Wednesday, 28 November 2012

Mr Big by Ed Vere

Everyone was afraid of Mr Big. He was just so - well -

BIG!

When Mr Big went to a cafe...everyone had other things to do

When Mr Big got on a bus, everybody else got off.

Poor Mr Big.  If only people would stop around long enough, they might find out what he was like on the inside.

One day, Mr Big found an old piano.  He took it home and started to play.  And as tears of loneliness rolled down Mr Big's cheeks, his beatuiful music drifted through the night air. 

Soon everybody wanted to know where the music was coming from. Who was the mystery pianist? So they posted a letter through Mr Big's door, inviting him to join their band.  

And then everyone got to know the real Mr Big. And they LOVED him!

This is a heartwarming story about misconceptions and acceptance, of compassion and friendship.  It illustrates beautifully the pain many people feel at being left out, or mis-understood, or judged unfairly, and the joy at discovering just how amazing people can be, once we get to know them.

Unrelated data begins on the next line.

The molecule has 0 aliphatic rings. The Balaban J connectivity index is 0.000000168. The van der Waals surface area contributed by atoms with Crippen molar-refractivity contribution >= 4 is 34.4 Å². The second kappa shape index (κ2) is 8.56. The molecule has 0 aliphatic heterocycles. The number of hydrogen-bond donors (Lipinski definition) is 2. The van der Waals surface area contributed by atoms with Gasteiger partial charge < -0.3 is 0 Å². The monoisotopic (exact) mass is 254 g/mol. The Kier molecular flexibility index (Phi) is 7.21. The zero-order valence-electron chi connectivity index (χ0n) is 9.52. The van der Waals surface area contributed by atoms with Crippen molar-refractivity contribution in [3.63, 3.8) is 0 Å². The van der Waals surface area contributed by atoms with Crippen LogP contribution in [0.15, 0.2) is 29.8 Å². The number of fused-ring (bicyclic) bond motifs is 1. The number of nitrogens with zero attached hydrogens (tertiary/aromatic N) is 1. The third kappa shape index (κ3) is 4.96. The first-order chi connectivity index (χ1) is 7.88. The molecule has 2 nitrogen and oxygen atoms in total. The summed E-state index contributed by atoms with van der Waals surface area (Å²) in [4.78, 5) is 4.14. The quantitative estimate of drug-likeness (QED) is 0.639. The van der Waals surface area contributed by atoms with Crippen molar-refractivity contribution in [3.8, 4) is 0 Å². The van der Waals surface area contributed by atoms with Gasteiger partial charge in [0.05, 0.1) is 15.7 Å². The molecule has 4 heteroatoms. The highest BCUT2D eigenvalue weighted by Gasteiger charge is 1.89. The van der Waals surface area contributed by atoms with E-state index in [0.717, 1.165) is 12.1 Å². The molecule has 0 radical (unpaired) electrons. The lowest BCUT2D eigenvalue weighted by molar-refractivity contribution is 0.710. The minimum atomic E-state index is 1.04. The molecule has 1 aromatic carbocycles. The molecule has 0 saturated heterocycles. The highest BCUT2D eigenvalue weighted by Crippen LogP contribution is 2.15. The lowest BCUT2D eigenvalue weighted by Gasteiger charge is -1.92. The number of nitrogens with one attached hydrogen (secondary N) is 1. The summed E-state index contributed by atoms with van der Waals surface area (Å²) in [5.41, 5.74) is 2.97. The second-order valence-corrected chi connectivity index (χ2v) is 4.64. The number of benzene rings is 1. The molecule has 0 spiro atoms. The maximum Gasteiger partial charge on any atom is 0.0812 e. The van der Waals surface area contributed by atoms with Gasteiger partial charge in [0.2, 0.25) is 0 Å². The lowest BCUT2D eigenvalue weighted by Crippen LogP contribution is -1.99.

Ed has created a wonderful character that children will instantantly identify with. He is like everyone's favourite uncle.  A bit on the large side, a bit old-fashioned, with a funny hat and a bow tie, but underneath he's a real treasure.  Someone you would want to spend a lot of time with.  I love the expressions that Ed has given him, and the other funny characters help lift the story and stop it being too sad.  

 

Activities and Discussion
How many different sorts of people are there?
What would it be like if we all looked the same?
Which is most important, how we look, or how we behave?
Do you know anybody who always gets left out? 
Write down or draw one thing about them that people don't like.
Now think of three good things about them.  How does this make you feel?


Have a go at drawing Mr Big!



Other Fab books by Ed Vere
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Other books about difference
   


Vist Ed Vere's Website

Follow Ed Vere on Twitter: @ed_vere


Mr Big is published by Puffin.

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Monday, 19 November 2012

The Famous Adventures of Jack by Berlie Doherty

I was lucky enough to win a signed copy of this book in a Twitter competition run by Berlie Doherty herself.  In fact, I also went to her house for lunch with Caroline Pitcher and Pauline Chandler, but that's another story...